Ho! Ho! Oreo!
Sure, the Oreo boasts a lively history, but is it really Santa’s favorite cookie?
By David Templeton
‘TWAS THE NIGHT before Christmas and all through the house, not a creature was stirring . . . except for that large red-cheeked intruder scarfing Oreos at the dining room table. Yes, that would be Santa Claus, the ultimate cookie fan, who, according to millions of Christmas-giddy parents, just wouldn’t feel properly thanked–after sliding down the chimney and slipping toys beneath the tree–if the children of the house did not leave him some sugary baked bribe and a glass of milk.
Historians are uncertain as to the exact inception date and origin of this odd, socially sanctioned Cookies-for-Presents Program–or should we call it a “tradition”?–but it seems to have originated sometime around the late 1930s. And yes, in most households that follow this custom, the cookies are less of a bribe–by Christmas Eve it’s really too late to change Santa’s mind anyway, isn’t it?–than a generous, blissful, heartfelt “Thank You,” a thoughtful offering to a kindly fellow who works awfully hard on Christmas Eve and must surely need a snack somewhere along the way.
But when was it decided that Santa would prefer cookies and milk to, say, a tuna-fish sandwich and strong cup of coffee? And, for that matter, how can we know what kind of cookie Santa would prefer?
To put it more specifically, is Santa a chocolate-chip cookie man or does he go in for those tree-shaped festive sugar cookies? We may never know, but–and this may shock you–there is a body of evidence to support the conclusion that the one cookie that is left for Santa more than any other cookie . . . is the Oreo.
Yes, the Oreo. The bread-and-butter of Nabisco Foods Inc., that renowned little treat made of sweet creamy “filling” stuffed between two chocolate circles. Based on the sheer number of Oreos sold around the world, the folks at Nabisco can rightly claim that the Oreo is the most popular over-the-counter cookie in the world: over 363 billion of the things have been gobbled up since they hit the market in 1912–enough Oreos to reach to the moon and back five and a half times, enough to circumnavigate the globe 382 times!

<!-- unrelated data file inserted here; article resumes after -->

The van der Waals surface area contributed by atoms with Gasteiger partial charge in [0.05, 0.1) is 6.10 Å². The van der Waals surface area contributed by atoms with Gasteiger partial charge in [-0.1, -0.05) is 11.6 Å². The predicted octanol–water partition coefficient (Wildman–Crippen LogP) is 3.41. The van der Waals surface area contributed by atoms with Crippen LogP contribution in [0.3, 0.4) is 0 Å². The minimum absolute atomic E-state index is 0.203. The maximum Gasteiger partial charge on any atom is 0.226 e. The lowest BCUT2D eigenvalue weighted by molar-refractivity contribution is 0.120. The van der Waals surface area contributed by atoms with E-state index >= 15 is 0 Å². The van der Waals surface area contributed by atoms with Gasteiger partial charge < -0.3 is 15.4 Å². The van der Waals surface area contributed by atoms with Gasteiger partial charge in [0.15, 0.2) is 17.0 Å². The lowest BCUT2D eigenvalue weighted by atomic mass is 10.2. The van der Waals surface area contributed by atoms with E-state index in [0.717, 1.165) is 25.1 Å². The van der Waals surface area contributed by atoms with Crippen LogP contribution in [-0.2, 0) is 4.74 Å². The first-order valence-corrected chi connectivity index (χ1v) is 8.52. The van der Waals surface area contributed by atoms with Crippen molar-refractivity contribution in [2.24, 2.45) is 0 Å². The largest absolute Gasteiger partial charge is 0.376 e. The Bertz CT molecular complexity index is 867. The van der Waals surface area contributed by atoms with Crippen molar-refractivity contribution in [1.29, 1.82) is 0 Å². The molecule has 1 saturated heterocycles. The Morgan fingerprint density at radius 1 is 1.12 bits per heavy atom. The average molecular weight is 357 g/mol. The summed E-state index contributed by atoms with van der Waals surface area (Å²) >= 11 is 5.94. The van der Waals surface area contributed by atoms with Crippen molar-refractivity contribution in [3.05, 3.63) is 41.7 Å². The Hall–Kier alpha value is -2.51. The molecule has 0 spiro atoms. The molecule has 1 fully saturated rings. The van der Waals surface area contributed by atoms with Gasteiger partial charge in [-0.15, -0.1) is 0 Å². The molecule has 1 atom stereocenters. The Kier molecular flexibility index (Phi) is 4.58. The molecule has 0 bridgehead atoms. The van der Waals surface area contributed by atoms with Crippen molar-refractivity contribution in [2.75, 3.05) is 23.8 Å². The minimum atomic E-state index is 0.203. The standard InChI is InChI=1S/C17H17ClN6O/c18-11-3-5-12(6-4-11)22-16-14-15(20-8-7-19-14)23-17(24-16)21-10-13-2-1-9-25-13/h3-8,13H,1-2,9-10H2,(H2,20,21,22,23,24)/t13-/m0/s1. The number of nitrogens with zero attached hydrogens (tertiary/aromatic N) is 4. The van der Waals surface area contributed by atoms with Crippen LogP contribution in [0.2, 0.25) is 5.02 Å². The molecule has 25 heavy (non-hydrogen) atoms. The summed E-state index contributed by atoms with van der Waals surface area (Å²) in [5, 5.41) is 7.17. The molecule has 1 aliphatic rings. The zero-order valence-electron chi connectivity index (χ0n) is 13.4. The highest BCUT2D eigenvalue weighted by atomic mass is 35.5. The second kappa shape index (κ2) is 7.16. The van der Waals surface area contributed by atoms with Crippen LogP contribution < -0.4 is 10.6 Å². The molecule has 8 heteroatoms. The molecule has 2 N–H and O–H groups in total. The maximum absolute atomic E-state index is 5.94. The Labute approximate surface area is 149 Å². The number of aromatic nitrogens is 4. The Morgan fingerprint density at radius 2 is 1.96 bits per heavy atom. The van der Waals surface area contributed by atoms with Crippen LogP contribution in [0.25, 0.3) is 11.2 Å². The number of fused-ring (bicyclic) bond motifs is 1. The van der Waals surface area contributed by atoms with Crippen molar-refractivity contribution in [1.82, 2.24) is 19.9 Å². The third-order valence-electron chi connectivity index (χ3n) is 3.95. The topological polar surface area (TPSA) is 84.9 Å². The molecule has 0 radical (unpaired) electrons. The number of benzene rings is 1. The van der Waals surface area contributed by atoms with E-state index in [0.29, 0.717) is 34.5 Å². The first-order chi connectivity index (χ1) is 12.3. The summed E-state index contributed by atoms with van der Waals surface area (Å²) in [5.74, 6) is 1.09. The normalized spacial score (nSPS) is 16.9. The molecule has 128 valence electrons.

And since the cupboards of America, statistically speaking, are more likely to hold a box of Oreos than any other cookie, it could be extrapolated that Santa finds a higher percentage of Oreos waiting on the table than any other brand.
“One would definitely think so,” agrees Ann Smith, spokesperson for Nabisco Foods Inc., headquartered in Parsippany, N.J. “We can’t officially claim to be Santa’s favorite cookie, of course. But since we’re America’s favorite cookie, I’m sure Santa gets plenty of Oreos every year.
“If I ever get a chance to speak to Santa, I’ll ask him,” remarks Smith, adding, “I also want to ask him if he’s a twister or a dunker.”
Oh! Surely Santa is a dunker. Isn’t he?
“Most males are,” Smith replies. “Our research shows that women tend to be twisters, and men are dunkers. Men also tend to pop Oreos in their mouth whole, and guzzle milk to wash them down.”
Hmmmm. Since Santa is always on the run, maybe he does that.
THE NOBLE OREO–as illustrious and recognizable a brand name as are Lifesavers and Spam–is consumed at the rate of 9.1 billion cookies per year. Like Spam, the origin of the Oreo’s peculiar name has been the subject of endless speculation. (Spam, in fact, is a conflation of the words spice and ham). According to Nabisco historians, the Oreo was not named after the Greek word oreo, meaning “mountain.” Nabisco’s pride and joy was named by taking the “re” out of cream and squishing it, sandwich-style, between the two “o’s” from the word chocolate.
The original Oreo has, over the last 87 years, produced a number of Oreo cousins, including a popular white fudge-covered Oreo and a bevy of holiday-themed Oreos, spanning the calendar from Christmas to Purim.
In fact, it was just in time for the Jewish holiday of Purim that Nabisco, two and a half years ago, introduced the spring Oreo, made with sky-blue filling, and carrying–for the first time in Nabisco history–a stamp on the package announcing that the contents were 100 percent kosher. Since then, all Oreos–and nearly all Nabisco products–have been certified kosher.
Which leads to the obvious question: What was it about Oreos that wasn’t kosher?
According to Smith, the cookies were once made with lard. As in animal fat. But that’s all changed. In fact, from an ingredient standpoint, Oreos haven’t actually contained lard since the ’70s. But since Oreos were still being produced on the same production lines, the product could not be considered kosher. Systematically, one by one, Nabisco disassembled the machinery, cleansing everything according to the requirements of the faith so it could receive a rabbi’s blessing. The sky-blue color of the spring cookies was chosen to suggest, well, the spring.
As for why the Christmas Oreo carries red cream filling, Smith says it was a choice between red and green. “But in our marketing research, we discovered that a red cream-filled Oreo did not make the people think that the flavor was going to taste like cherry. But the green cream filling made people think it was going to taste like mint.”
Besides, she adds, “Red is Santa’s favorite color.”
So does that suggest that Mr. Claus might prefer those red cookies to the original? Smith does not to presume to say.
“At our house, we leave the white fudge-covered Oreos,” she confesses. “Mainly because those are my favorites.”
From the December 23-29, 1999 issue of the Sonoma County Independent.
© Metro Publishing Inc.